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New foundation to bolster security of open source software

The Open Source Security Foundation will bring together key open source security initiatives across the industry to improve and support the security of open source software

A foundation has been formed to improve the security of open source software, bringing together the industry’s open source security initiatives and companies that support them.

Called the Open Source Security Foundation (OpenSSF), the foundation is supported by The Linux Foundation and combines the work of the Core Infrastructure Initiative (CII), GitHub’s Open Source Security Coalition and other open source security work from governing board members including Google, IBM, JPMorgan Chase, Microsoft and Red Hat, among others.

The CII, which was formed by The Linux Foundation in the aftermath of the 2014 Heartbleed bug, will be dissolved in the long term, with its work coming under the auspices of the OpenSSF.

The Linux Foundation said the OpenSSF’s governance, technical community and decisions will be transparent and any specifications and projects developed will be supplier-agnostic, adding that it is committed to working with existing communities to improve open source security for all. 

Open source software has become pervasive in datacentres, consumer devices and services. Because of its development process, open source software that reaches users has a chain of contributors and dependencies.

Against this backdrop, The Linux Foundation said it is important that those responsible for their users’ and organisation’s security can understand and verify the security of this dependency chain. 

“We believe open source is a public good and we have a responsibility across every industry to come together to improve and support the security of open source software we all depend on,” said Jim Zemlin, executive director at The Linux Foundation.

“Ensuring open source security is one of the most important things we can do, and it requires all of us around the world to assist in the effort. The OpenSSF will provide that forum for a truly collaborative, cross-industry effort.”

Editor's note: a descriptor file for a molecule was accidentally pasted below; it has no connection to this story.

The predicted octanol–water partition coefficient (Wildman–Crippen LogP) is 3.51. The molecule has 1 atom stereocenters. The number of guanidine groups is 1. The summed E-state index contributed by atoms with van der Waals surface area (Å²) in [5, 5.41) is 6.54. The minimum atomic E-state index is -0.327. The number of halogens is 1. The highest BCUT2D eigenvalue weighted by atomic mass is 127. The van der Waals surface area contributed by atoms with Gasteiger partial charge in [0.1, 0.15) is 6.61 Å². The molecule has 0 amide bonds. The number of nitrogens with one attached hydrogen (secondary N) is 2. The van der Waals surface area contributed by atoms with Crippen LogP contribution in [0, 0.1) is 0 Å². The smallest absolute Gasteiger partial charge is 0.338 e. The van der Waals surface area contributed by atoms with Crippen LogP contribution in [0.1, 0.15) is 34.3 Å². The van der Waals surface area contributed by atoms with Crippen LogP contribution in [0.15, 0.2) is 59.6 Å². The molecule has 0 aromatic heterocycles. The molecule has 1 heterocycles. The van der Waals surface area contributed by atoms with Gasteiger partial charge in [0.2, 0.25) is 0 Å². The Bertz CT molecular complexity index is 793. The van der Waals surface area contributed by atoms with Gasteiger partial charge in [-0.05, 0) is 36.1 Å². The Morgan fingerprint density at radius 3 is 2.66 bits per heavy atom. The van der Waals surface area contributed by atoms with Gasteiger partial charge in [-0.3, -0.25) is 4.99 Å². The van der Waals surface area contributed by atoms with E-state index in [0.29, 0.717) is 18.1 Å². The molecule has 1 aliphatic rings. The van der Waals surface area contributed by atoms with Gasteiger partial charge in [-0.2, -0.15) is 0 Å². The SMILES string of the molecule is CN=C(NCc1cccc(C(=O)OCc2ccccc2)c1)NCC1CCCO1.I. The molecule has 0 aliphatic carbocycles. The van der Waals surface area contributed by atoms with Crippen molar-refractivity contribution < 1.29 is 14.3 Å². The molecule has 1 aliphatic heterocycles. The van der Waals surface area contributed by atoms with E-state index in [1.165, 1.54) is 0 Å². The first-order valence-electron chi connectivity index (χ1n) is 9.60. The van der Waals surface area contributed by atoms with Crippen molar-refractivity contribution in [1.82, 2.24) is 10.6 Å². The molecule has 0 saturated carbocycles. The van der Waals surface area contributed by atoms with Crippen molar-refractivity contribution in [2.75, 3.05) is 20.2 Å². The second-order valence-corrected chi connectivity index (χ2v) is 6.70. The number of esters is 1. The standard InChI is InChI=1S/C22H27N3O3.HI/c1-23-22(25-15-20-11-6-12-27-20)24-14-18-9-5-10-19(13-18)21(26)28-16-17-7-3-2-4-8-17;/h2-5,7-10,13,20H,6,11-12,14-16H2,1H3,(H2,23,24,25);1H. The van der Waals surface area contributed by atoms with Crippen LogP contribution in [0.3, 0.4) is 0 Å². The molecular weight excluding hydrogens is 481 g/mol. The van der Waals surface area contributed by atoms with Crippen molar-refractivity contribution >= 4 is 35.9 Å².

With the formalisation of the foundation, an open governance structure has been established and includes a governing board (GB) and a technical advisory council (TAC), both of which will not manage working groups and projects directly.

Instead, project maintainers will manage projects, and this includes defining the governance process. The GB is responsible for the budget, with the TAC handling the overall technical strategy.

The OpenSSF plans to host a variety of open source technical initiatives to support security for the world’s most critical open source software, all of which will be done in the open on GitHub. These include the most mission-critical software identified by Harvard’s Lab for Innovation Science.

Christopher Ferris, IBM fellow and chief technology officer (CTO) for open technology, said with open source becoming mainstream in the enterprise, the security of the open source supply chain is of paramount importance.

“The launch of the OpenSSF marks an important step towards giving open source communities the information and tools they need to improve their secure engineering practices, and the information developers need to choose their open source wisely,” he said.

Eugene Yeo, former chief operating officer at MyRepublic, an Asia-Pacific telco that uses open source software, told Computer Weekly that the OpenSSF is the right approach to resolving the security challenges seen today with open source projects.

“It brings together the community to help focus on better coding practices and faster vulnerability discovery and patching. As long as enough of the open source community supports and adopts the framework that OpenSSF sets out, there is a good chance of successfully resolving the security challenges that open source faces.”

According to a Snyk report on the state of open source security, the number of new vulnerabilities in open source packages fell by about 20% in 2019 compared with the previous year.

The open source security firm noted in a blog post that the decline could be due to better awareness among developers, improving organisational practices and advanced open source security tools in development pipelines.

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